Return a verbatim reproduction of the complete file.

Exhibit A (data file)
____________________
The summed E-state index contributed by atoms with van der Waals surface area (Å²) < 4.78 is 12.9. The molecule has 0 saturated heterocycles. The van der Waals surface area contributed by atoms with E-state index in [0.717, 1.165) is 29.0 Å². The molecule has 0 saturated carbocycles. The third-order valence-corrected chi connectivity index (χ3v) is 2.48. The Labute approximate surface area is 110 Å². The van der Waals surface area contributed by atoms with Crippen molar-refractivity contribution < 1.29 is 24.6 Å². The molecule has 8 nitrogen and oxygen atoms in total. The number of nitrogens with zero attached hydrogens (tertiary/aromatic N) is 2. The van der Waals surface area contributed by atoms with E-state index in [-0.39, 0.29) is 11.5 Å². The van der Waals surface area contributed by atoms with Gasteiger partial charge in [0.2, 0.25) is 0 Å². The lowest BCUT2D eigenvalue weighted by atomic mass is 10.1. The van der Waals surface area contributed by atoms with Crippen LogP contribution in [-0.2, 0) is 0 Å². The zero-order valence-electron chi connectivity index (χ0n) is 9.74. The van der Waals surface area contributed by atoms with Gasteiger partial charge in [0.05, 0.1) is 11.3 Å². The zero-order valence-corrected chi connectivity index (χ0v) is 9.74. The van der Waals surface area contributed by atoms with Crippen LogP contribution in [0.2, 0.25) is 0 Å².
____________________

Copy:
The summed E-state index contributed by atoms with van der Waals surface area (Å²) < 4.78 is 12.9. The molecule has 0 saturated heterocycles. The van der Waals surface area contributed by atoms with E-state index in [0.717, 1.165) is 29.0 Å². The molecule has 0 saturated carbocycles. The third-order valence-corrected chi connectivity index (χ3v) is 2.48. The Labute approximate surface area is 110 Å². The van der Waals surface area contributed by atoms with Crippen molar-refractivity contribution < 1.29 is 24.6 Å². The molecule has 8 nitrogen and oxygen atoms in total. The number of nitrogens with zero attached hydrogens (tertiary/aromatic N) is 2. The van der Waals surface area contributed by atoms with E-state index in [-0.39, 0.29) is 11.5 Å². The van der Waals surface area contributed by atoms with Gasteiger partial charge in [0.2, 0.25) is 0 Å². The lowest BCUT2D eigenvalue weighted by atomic mass is 10.1. The van der Waals surface area contributed by atoms with Crippen LogP contribution in [-0.2, 0) is 0 Å². The zero-order valence-electron chi connectivity index (χ0n) is 9.74. The van der Waals surface area contributed by atoms with Gasteiger partial charge in [0.05, 0.1) is 11.3 Å². The zero-order valence-corrected chi connectivity index (χ0v) is 9.74. The van der Waals surface area contributed by atoms with Crippen LogP contribution in [0.2, 0.25) is 0 Å².